Design und Kybernetik in Chile

„Aber was sollen wir mit all diesen Daten anfangen?“ (S. 69) lässt Sascha Reh einen Akteur in seinem neusten Buch „Gegen die Zeit“ fragen. In dem Roman von 2015 beschreibt er aus der Sicht des Designers „Hans Everding“ alias Gui Bonsiepe die Entwicklungen des chilenischen „proyecto cybersyn“ Anfang der 1970er Jahre. Während der Regierungszeit von Salvador Allende versuchte man durch kybernetische Lösungsansätze einen dritten Weg zwischen Kapitalismus und Planwirtschaft zu suchen. Der Verband zur Produktionsförderung von Chile (Corporación para el Fomento de la Producción de Chile) versuchte hierfür Fabriken des südamerikanischen Landes mit einem Zentralcomputer in Stantiago de Chile zu verbinden. Die in der Hauptstadt eintreffenden „Echtzeitdaten“ sollten einerseits dabei helfen die chilenische Wirtschaft leistungsfähiger und effizienter zu organisieren. Gleichzeitig erhoffte man sich – für die damalige Zeit der „Planungs-Euphorie“ nicht untypisch – mit Hilfe dieser Vernetzung und kybernetischen „Kunst des Steuern“ die Zukunft aktiv zu gestalten und beispielsweise Hungernöte oder Wirtschaftskrisen schon vor Ausbruch verhindern zu können.

Die Aufgabe von Gui Bonsiepe war es dabei das Kontrollzentrum des „proyecto cybersyn“ zu gestalten. Da alle Informationen in einem Raum zusammenlaufen sollten, entwickelte er hierfür Wandelemente mit verschiedenen Bildschirmkomponenten, um alle Daten visuell präsentieren zu können – wie dies heute beispielsweise in Kontrollzentren üblich geworden ist. Die von Bonsiepe gestalteten Arbeitssitze

Eero Saarinen: „Pedestal“ Armchair and Seat Cushion, designed 1956; manufactured ca. 1970.This image was uploaded as a donation by the Brooklyn Museum to Wikipedia.

ähnelten dabei an Eero Saarinens Stühle für die Firma Knoll in den 1950er Jahren. In den drehbaren Sesseln waren Bedingungselemente eingelassen, um alle Entscheidungen von einem Platz aus an den Zentralrechner weitergeben zu können.

Der „Ulmer“ Gui Bonsiepe sah damals in dem „proyecto cybersyn“ die Möglichkeit mit Design die Gesellschaft zu verändern, wie es als Anspruch an der HfG Ulm entwickelt worden war. In Sascha Rehs Roman reflektierte dies „Hans Everding“ wiefolgt: „Für [die Abgeordenten der Unidad Popular] waren wir ein paar halbstarke Technokraten, die keine echte Aufgabe hatten, sondern höchstens eine selbsternannte Mission, für die sich bestenfalls andere halbstarke Technokraten interessierten.“ (S. 278). Über seine Erfahrungen und das turbulente Ende seiner Arbeit in Chile berichtete Bonsiepe 1974 in dem Buch „Design im Übergang zum Sozialismus: ein technisch-politischer Erfahrungsbericht aus dem Chile der Unidad Popular„. Die Frage, ob Design eine Gesellschaft verändern kann, bewegt Bonsiepe noch heute, wie ein Vortrag 2015 in Berlin zeigte.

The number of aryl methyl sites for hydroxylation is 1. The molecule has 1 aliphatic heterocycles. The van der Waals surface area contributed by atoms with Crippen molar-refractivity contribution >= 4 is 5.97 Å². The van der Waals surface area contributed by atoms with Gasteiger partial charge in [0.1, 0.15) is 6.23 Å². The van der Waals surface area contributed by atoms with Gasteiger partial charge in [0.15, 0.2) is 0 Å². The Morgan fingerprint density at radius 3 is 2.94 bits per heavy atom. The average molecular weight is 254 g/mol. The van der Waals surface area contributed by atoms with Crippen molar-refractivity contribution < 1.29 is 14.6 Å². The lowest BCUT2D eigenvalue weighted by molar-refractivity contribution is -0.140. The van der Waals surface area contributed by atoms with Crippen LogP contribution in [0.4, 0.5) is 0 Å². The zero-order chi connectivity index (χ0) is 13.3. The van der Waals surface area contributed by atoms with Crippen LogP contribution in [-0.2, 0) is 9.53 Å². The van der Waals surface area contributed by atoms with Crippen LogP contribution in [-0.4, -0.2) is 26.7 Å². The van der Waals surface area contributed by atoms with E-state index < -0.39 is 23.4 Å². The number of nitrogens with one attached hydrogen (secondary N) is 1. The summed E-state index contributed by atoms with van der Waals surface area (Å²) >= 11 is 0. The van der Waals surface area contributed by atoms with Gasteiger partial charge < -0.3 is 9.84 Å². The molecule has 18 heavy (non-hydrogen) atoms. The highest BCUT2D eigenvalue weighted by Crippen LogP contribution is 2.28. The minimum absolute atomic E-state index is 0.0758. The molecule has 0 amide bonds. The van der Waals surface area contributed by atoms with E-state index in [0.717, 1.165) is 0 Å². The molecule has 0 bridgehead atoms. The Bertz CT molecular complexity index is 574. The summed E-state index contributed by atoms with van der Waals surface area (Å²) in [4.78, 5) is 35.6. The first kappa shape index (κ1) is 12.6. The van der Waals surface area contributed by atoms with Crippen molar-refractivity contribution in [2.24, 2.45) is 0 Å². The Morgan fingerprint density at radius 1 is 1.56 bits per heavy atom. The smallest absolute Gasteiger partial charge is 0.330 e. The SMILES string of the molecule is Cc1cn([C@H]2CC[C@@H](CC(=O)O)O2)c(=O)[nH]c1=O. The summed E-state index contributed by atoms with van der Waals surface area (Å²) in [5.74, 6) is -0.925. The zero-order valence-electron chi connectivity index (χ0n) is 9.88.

Denn das Projekt „proyecto cybersyn“ endete gewaltsam am 11. September 1973. Der rechte General Pinochet putsche mit Hilfe der US-amerikanischen CIA gegen die gewählte, sozialistische Regierung von Salvador Allende und errichtete eine marktradikal-ausgerichtete Militärdiktatur.

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Design History on the DRS2016 – A Design Summer in Brighton

This year in summer the British Design Research Society celebrated its 50th anniversary with a big conference in Brighton. About 600 designer and researcher from Great Britain, Europe, and the world came together at the DRS2016 in the lovely seaside city, one hour south of London. The main theme of the conference was „Future-Focused Thinking“, which related to the popular designer self-understanding, designing the future and especially being the right profession for that task.

Brighton Pier and the sea

The conference was well organized and soon fully booked, although the registration fees with more about 400£ for three days were anything but cheap. Nevertheless I was really appreciated about the use of digital infrastructure at the whole event. The conference program was mainly organized via an online tool – what is not a real innovation nowadays. Anyhow this was combined with all the papers, the referents handed in before. In a pdf file and with a CC-BY license – I find that really refreshing – it was possible for me to prepare myself in advanced (all papers are online). In this way it was easier for me to listen the specific details more precisely than just trying to understand it, because your read the paper already before. Unfortunately the time at all sessions was planed very short, so there hadn’t been enough time for questions to the presenters. And further I still have a question about the digital persistence, because I am worried about the long-term storage of these research data.

What I also really appreciated was the decision not to give a keynote lecture. Instead there was on every day a podium discussion as a „starter“ with four experts from different fields about burning issues in design. The audience was able to ask questions via the Twitter hashtag #drsdebates. At the whole conference the hashtag #drs2016 was the digital code to share information to everybody. By using Twitter in this manner, all papers published online and an additional online exhibition about the history of the Design Research Society, it was also possible for people who weren’t in Brighton, to follow the conference from far away. Sharing the information in this way worked excellent and I would wish to see such an active use of digital tools also more on German conferences – may be at the Historikertag 2016 in Hamburg.